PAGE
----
20 | ROCKY MOUNTAIN WATER JANUARY 2017 FEATURE times, this leads to unintentionally stalling or stopping projects early on in the permitting phase. To meet the challenge and provide for a balanced future in Colorado, these permitting challenges need to be addressed and streamlined. Colorado’s Water Plan has recommended that the agencies involved in permitting storage projects implement lean strategies for streamlining. What does a lean strategy look like for permitting? Lean strategies are built by engag-ing key stakeholders early on. This way, stakeholders can voice con-cerns, ask questions, and be part of the solution. Active and effective engagement can be challenging to achieve because it requires all par-ties to put personal agendas and priorities aside to work collaboratively for the best solution. Each party needs to be open to new ideas, and willing to engage in active and open dialogue. Lines of communication need to be sound to achieve a lean strategy for permitting. By engaging each cooperative agency early on in the process to discuss the goals of the project, the team can recognize the importance of each agency, allow them to provide input, and engage each party in the success of the project. Goals may include water quality sampling protocols, habitat enhance-ments, and wetland restoration. To aid in these discussions, the State has taken an active role to engage vested interests by hosting meetings between the Colorado Water Conservation Board and the US Army Corps of Engineers, the Environmen-tal Protection Agency, as well as the Colorado Department of Health and Environment to discuss the best ways to streamline the permitting process and identify next steps. How will this process work? Water providers within the state are actively pursuing several permits for additional storage. Each of these projects is in varying stages of that process. However, there are a handful of upcoming projects where the state will be looking to implement lean strategies to streamline permitting to advance design and construction projects. This unique strategy is one of the creative ways Colorado is securing a sustainable water future. Andrea Cole, P.E., Esq., is a Water Resources Engineer with more than 14 years of experience. Her broad technical background includes water resource engineering, hydrology and hydraulics, water rights, and permitting. Each party needs to be open to new ideas, and willing to engage in active and open dialogue.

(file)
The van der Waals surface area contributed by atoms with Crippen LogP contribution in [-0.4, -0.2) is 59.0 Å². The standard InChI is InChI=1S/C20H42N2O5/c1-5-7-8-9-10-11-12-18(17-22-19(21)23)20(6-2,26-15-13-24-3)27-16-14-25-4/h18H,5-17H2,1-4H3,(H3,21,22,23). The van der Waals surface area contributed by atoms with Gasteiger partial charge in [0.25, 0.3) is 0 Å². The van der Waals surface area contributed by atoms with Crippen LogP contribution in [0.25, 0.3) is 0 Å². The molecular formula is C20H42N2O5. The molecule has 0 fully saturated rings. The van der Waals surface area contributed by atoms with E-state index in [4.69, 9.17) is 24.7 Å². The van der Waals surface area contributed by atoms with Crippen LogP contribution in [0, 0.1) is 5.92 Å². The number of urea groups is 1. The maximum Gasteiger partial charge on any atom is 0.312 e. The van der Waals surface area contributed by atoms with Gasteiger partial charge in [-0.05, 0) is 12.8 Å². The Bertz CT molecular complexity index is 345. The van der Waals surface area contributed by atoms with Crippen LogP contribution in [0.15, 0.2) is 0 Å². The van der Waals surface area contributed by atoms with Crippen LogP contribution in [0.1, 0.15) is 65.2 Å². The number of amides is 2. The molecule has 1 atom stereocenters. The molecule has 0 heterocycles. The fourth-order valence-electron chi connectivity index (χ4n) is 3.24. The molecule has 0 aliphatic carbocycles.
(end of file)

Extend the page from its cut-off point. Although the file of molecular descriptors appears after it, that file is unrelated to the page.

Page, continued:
RMW January 2017
To see the actual publication please follow the link above